Edge containers are decentralized computing resources located as close as possible to the end user in order to reduce latency, save bandwidth, and enhance the overall digital experience.
The number of devices with access to the Internet increases every day. We have smart TVs, smart homes, smartphones, smart cars, and a thousand other smart things that the IoT revolution has created. On top of that, mobile users account for more than half of the internet traffic since 2015.
Most users run time-sensitive applications and lag diminishes the quality of the user experience. Far-off centralized cloud services suffer from high latency and are often the culprits of poor application performance. Edge computing was developed to bring data processing closer to the user and solve network-related performance issues.
Edge containers, specifically, allow organizations to decentralize services by moving key components of their application to the edge of the network. By shifting intelligence to the edge, organizations can achieve lower network costs and better response times.
How Edge Containers Work
Containers are easy-to-deploy software packages and containerized applications are easily distributed, making them a natural fit for edge computing solutions. Edge containers can be deployed in parallel to geographically-diverse points of presence (PoPs) to achieve higher levels of availability when compared to a traditional cloud container.
The main difference between cloud containers and edge containers is location. While cloud containers run in far-off continental or regional data centers, edge containers are located at the edge of the network, much closer to the end-user.
Because the main difference is location, edge containers use the same tools as cloud containers so developers can use their existing Docker expertise for edge computing. To manage containers, organizations can use a Web UI, terraform, or a management API.
Edge containers can also be monitored with probes and their usage can be analyzed with real-time metrics.
Advantages of edge containers
- Low latency: edge containers provide exceptionally low latency because they’re located just a few hops away from the end user.
- Global load balancing: traffic can be globally distributed to the nearest container with a single Anycast IP.
- Scalability: an edge network has many more PoPs than a centralized cloud. As a result, edge containers can be deployed to multiple locations at once, giving organizations the chance to better meet regional demands.
- Maturity: container technologies such as Docker are considered mature and battle-tested. In addition, no retraining is required so developers testing edge containers can use the same Docker tools they are familiar with.
- Reduced bandwidth: centralized applications can have high network charges because all traffic is concentrated in the cloud vendor’s data center. Edge containers are close to the user and can provide pre-processing and caching.
Disadvantages of edge containers
- Complexity: having multiple containers spread among many regions requires careful planning and monitoring.
- Increased attack surface: the size of the network makes the attack surface more extensive so configuring secure network policies is essential.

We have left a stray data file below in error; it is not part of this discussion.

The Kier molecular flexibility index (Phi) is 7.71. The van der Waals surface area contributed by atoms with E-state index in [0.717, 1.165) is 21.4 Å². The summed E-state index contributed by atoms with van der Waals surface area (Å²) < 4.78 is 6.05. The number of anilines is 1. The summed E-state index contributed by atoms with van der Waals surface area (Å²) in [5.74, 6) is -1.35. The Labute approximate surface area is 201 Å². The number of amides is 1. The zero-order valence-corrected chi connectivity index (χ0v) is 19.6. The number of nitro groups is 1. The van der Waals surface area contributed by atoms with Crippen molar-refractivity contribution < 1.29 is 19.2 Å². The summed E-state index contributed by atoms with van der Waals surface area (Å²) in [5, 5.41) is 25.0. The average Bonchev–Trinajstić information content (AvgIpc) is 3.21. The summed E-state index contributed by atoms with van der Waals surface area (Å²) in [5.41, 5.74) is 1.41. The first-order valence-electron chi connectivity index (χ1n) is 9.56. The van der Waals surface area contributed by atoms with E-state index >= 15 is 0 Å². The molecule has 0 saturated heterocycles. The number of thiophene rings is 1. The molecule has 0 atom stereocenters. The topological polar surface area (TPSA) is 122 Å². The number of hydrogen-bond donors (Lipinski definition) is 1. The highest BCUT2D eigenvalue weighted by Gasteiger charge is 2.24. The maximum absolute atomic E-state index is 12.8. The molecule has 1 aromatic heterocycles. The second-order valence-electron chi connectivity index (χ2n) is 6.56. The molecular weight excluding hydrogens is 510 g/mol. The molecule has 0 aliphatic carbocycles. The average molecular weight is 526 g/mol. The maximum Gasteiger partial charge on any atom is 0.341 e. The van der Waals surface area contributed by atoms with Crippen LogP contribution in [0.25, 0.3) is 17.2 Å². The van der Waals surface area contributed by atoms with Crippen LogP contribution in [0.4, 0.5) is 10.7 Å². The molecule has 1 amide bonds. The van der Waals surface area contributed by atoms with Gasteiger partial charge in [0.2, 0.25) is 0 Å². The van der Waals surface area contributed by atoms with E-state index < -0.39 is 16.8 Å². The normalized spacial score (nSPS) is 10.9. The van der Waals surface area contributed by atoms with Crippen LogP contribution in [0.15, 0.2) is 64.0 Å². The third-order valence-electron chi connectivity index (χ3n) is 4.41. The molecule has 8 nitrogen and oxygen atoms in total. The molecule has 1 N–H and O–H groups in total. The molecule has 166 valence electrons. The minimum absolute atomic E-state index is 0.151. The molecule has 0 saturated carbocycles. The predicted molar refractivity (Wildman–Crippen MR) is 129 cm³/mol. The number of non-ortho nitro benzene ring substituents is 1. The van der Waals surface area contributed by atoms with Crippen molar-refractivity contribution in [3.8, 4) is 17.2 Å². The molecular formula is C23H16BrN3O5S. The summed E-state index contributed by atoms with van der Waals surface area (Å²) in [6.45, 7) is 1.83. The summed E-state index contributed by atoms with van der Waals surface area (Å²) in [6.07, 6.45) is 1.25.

- Network charges between PoPs: in addition to regular ingress and egress charges, edge containers have separate charges for traffic between PoPs which need to be considered.
Edge containers vs other edge computing solutions
- Vs. Edge Serverless: serverless functions are easier to deploy but developers are limited to the runtimes and languages provided by vendors. Containers, on the other hand, can run any custom application in any language. Serverless has a pay-as-you-go model while containers have more of a flat monthly rate.
- Vs. Edge VMs: both containers and VMs have a flat monthly rate based on machine size. VMs provide a full-featured machine which brings more flexibility to developers but has the associated burden of OS management. Also, VMs require patching and system administration while the underlying systems in containers are managed by the vendor.
Examples of Edge Containers
Edge computing can make a difference that puts companies ahead of the competition. In 2019, Edgegap, a disruptive gaming startup, released a gaming platform that used real-time telemetry and edge containers to reduce latency by 58%.
The patented Edgegap solution uses the strength of many locations deployed in an edge computing environment to dynamically locate the instance of multiplayer games, reduce latency, and improve the overall player experience.
Edge containers not only serve the multiplayer gaming space. Other uses cases for edge containers include:
- Internet of Things (IoT) devices
- Real-time video and voice recognition
- Real-time analytics
- Real-time processing of sensor and telemetry data
- Augmented reality
- Video and audio streaming
- Edge containers give developers freedom to choose the best language and framework for the job while keeping a low operational overhead.
- Edge containers are best placed to serve real-time or latency-sensitive applications.
- Edge containers can reduce cloud costs by offloading processing and providing caches.
- Anycast IPs and edge containers can be combined to achieve a globally distributed network.